Excel VBA error handling

I’ve been playing with test driven development lately which has lead me into error handling in general and in vba specifically.


Microsoft Excel VBA Programming – Lesson 26: Error Handling

A very interesting thread on an access forum especially down thread where there is a discussion and sample code for a stack pop/push routine.

Error Handling and Debugging Tips and Techniques for Microsoft Access, VBA, and Visual Basic 6 (VB6)

Why do we even care?  Excel’s role in the London Whale debacle.


Someday I’ll setup my own Linux server…

My First 5 Minutes On A Server; Or, Essential Security for Linux Servers

Server security doesn’t need to be complicated. My security philosophy is simple: adopt principles that will protect you from the most frequent attack vectors, while keeping administration efficient enough that you won’t develop “security cruft”. If you use your first 5 minutes on a server wisely, I believe you can do that.

Any seasoned sysadmin can tell you that as you grow and add more servers & developers, user administration inevitably becomes a burden. Maintaining conventional access grants in the environment of a fast growing startup is an uphill battle – you’re bound to end up with stale passwords, abandoned intern accounts, and a myriad of “I have sudo access to Server A, but not Server B” issues. There are account sync tools to help mitigate this pain, but IMHO the incremental benefit isn’t worth the time nor the security downsides. Simplicity is the heart of good security.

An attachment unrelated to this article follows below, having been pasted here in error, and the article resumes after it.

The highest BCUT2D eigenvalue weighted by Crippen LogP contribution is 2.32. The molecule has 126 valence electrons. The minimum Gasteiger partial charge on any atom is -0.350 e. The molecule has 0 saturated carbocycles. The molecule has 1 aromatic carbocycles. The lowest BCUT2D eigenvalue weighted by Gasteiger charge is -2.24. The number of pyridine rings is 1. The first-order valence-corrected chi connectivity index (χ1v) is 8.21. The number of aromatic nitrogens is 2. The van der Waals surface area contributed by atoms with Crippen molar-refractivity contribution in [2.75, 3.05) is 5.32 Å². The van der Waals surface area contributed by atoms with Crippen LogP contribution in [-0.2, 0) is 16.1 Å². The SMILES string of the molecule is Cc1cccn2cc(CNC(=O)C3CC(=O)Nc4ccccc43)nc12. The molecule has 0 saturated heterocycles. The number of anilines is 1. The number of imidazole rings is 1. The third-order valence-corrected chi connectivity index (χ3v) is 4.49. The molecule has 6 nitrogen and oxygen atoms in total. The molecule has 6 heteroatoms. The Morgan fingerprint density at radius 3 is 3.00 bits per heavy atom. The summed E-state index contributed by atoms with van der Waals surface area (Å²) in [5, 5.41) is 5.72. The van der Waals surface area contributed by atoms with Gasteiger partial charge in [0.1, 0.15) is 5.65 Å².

and also:

First 5 Minutes Troubleshooting A Server

Back when our team was dealing with operations, optimization and scalability at our previous company, we had our fair share of troubleshooting poorly performing applications and infrastructures of various sizes, often large (think CNN or the World Bank). Tight deadlines, “exotic” technical stacks and lack of information usually made for memorable experiences.

The cause of the issues was rarely obvious: here are a few things we usually got started with.

Web Standards Project (WaSP) 1998 – 2013

Our Work Here is Done

By Aaron Gustafson | March 1st, 2013 | Filed in WaSP Announcement

Thanks to the hard work of countless WaSP members and supporters (like you), Tim Berners-Lee’s vision of the web as an open, accessible, and universal community is largely the reality. While there is still work to be done, the sting of the WaSP is no longer necessary. And so it is time for us to close down The Web Standards Project.